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Richard Thaler’s latest Economic View column.

As implausible as it may seem, here is a statement that almost everyone in Washington can agree with: Congress has self-control problems. This may just be a sign of democracy. We elect those who share our frailties. We Americans eat too much, take on too much debt, save too little and put off anything mildly unpleasant as long as possible. Psychologists and behavioral economists have studied these kinds of problems for decades. We know, for example, that children have trouble waiting even for a few minutes to get three marshmallows if they can have one now, and they find it particularly hard if they have to look at those luscious treats while waiting.

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It ain’t complicated, reports Farnam Street.

So how does (Joe Girard), who sells one car at a time to everyday customers, go on to become one of the most successful sales people in history? Girard offers a simple answer: “People want a fair deal from someone they like.”

When questioned about what he does to get people to like him, he says “I tell them that I like them.”


In the U.K., the public transit agency turned to a marketing campaign built around a famous psychology experiment.

In the Netherlands, reports the NYT,

Dutch drivers are taught that when you are about to get out of the car, you reach for the door handle with your right hand — bringing your arm across your body to the door. This forces a driver to swivel shoulders and head, so that before opening the door you can see if there is a bike coming from behind. Likewise, every Dutch child has to pass a bicycle safety exam at school. The coexistence of different modes of travel is hard-wired into the culture.

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The Telegraph reports that having patients write down the details of their appointment themselves could save the NHS £250 million a year.

Traditional approaches to the problem have included sending reminder letters and putting up posters telling patients how many GP days are lost every year because of “do not attends” (DNAs).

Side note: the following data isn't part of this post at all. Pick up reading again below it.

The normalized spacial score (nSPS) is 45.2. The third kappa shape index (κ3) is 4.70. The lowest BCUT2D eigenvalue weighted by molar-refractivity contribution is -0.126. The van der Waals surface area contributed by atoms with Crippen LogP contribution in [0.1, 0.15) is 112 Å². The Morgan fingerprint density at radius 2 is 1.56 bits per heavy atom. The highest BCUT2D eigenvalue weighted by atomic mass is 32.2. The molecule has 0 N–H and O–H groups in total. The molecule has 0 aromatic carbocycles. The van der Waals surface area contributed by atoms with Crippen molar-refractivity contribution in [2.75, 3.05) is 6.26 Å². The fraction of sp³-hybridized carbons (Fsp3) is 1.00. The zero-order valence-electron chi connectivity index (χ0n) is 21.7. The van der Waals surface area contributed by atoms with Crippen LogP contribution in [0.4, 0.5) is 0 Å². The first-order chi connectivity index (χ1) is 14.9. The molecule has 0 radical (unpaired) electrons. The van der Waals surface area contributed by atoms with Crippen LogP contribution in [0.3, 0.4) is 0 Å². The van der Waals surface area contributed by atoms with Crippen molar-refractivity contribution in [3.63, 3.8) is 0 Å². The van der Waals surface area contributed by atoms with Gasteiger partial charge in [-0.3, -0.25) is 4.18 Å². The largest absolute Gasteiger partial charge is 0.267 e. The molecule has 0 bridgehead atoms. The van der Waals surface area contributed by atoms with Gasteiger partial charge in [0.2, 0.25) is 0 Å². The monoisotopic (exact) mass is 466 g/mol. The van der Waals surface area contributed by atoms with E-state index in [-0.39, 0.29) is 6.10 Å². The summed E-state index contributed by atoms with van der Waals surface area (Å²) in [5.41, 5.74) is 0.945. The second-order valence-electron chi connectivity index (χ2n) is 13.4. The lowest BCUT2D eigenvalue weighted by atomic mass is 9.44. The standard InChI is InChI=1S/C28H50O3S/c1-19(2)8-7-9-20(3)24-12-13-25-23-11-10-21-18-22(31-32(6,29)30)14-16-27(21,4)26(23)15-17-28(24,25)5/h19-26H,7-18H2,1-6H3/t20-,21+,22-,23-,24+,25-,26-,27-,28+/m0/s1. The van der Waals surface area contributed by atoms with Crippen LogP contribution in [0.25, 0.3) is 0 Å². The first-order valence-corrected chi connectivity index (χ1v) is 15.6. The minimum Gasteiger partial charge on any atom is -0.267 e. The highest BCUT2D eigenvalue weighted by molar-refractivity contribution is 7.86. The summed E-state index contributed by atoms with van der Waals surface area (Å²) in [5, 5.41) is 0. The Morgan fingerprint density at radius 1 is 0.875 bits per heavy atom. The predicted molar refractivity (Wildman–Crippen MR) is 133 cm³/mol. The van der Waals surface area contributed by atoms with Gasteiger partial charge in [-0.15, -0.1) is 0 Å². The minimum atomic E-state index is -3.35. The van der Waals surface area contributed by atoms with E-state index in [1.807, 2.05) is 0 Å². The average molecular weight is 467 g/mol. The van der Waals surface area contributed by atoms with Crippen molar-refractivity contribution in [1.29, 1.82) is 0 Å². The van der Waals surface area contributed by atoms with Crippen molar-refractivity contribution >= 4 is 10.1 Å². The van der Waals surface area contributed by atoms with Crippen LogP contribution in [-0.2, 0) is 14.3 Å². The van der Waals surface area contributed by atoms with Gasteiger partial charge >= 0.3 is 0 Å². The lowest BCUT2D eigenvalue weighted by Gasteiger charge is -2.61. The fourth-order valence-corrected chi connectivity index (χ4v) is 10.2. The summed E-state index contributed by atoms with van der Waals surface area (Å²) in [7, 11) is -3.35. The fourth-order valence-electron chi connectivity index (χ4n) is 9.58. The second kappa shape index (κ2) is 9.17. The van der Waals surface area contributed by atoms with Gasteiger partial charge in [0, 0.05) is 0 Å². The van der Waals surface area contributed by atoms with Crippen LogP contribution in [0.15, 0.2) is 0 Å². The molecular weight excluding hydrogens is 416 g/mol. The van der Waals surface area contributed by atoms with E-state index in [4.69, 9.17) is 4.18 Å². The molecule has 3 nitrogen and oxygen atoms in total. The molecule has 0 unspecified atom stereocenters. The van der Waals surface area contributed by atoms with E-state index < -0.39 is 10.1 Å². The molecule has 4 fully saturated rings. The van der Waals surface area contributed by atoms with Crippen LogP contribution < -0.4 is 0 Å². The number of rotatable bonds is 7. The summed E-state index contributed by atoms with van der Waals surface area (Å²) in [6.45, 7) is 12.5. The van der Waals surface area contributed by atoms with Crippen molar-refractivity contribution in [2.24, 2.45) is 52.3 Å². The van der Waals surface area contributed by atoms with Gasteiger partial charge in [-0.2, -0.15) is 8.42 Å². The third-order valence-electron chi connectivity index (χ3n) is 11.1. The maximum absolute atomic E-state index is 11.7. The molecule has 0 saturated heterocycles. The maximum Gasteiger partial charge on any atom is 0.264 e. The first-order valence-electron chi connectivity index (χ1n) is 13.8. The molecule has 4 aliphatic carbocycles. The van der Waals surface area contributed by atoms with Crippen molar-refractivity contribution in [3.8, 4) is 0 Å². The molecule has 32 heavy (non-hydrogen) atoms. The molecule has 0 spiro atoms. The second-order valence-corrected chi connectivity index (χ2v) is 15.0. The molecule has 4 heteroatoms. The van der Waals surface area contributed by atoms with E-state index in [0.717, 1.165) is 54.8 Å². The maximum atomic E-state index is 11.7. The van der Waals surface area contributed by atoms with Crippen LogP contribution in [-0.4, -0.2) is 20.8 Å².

But a small project in Bedfordshire managed to cut the inattendance rate by up to 30 per cent by jettisoning those ideas.

Instead, patients were asked to write down when their appointment was, rather than the receptionist doing it, and repeat back to them out loud the details.

Posters were also put up at the two participating GP surgeries, and messages run on digital tickers, saying: “Ninety-five per cent of people turn up to their appointments on time.”

Steve Martin, director of Influence at Work, a behavioural science consultancy, said the psychology of negative messages was all wrong.

He said: “The vast majority of practices and hospitals tend to have these posters that point out how many people don’t turn up. But that just makes people think it’s normal not to attend.”


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Nudge blog reader and father Andrew Luccasen reads a bedtime story to his children with a nice behavioral lesson about the wisdom of a commitment device when facing a self-control problem. The story is called “Cookies” from “Adventures of Frog and Toad”  by Arnold Lobel, which was originally published in “Frog and Toad Together” in 1971. “I guess it’s never too early to teach children about cognitive biases and how to attempt to overcome them!” he writes. Here is Luccasen’s account of “Cookies.”